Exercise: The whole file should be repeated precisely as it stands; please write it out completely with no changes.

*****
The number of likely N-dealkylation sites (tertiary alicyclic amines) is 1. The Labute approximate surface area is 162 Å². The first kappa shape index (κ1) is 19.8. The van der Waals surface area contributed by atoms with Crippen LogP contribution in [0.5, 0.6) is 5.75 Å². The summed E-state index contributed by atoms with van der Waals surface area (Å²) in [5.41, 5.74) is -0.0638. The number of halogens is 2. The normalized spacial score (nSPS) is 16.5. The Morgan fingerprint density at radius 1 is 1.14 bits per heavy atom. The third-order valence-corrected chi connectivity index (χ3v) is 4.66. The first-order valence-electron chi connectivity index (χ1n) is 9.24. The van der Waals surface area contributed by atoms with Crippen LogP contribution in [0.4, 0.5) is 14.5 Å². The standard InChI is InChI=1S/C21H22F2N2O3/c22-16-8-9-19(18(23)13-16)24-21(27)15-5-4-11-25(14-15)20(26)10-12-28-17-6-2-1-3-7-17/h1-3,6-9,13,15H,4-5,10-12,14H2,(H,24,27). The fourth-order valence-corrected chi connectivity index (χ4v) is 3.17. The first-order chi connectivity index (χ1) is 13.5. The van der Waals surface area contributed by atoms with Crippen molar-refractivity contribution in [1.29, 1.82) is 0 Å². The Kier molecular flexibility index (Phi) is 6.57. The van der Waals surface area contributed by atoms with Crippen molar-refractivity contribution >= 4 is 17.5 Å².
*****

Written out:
The number of likely N-dealkylation sites (tertiary alicyclic amines) is 1. The Labute approximate surface area is 162 Å². The first kappa shape index (κ1) is 19.8. The van der Waals surface area contributed by atoms with Crippen LogP contribution in [0.5, 0.6) is 5.75 Å². The summed E-state index contributed by atoms with van der Waals surface area (Å²) in [5.41, 5.74) is -0.0638. The number of halogens is 2. The normalized spacial score (nSPS) is 16.5. The Morgan fingerprint density at radius 1 is 1.14 bits per heavy atom. The third-order valence-corrected chi connectivity index (χ3v) is 4.66. The first-order valence-electron chi connectivity index (χ1n) is 9.24. The van der Waals surface area contributed by atoms with Crippen LogP contribution in [0.4, 0.5) is 14.5 Å². The standard InChI is InChI=1S/C21H22F2N2O3/c22-16-8-9-19(18(23)13-16)24-21(27)15-5-4-11-25(14-15)20(26)10-12-28-17-6-2-1-3-7-17/h1-3,6-9,13,15H,4-5,10-12,14H2,(H,24,27). The fourth-order valence-corrected chi connectivity index (χ4v) is 3.17. The first-order chi connectivity index (χ1) is 13.5. The van der Waals surface area contributed by atoms with Crippen molar-refractivity contribution in [1.29, 1.82) is 0 Å². The Kier molecular flexibility index (Phi) is 6.57. The van der Waals surface area contributed by atoms with Crippen molar-refractivity contribution >= 4 is 17.5 Å².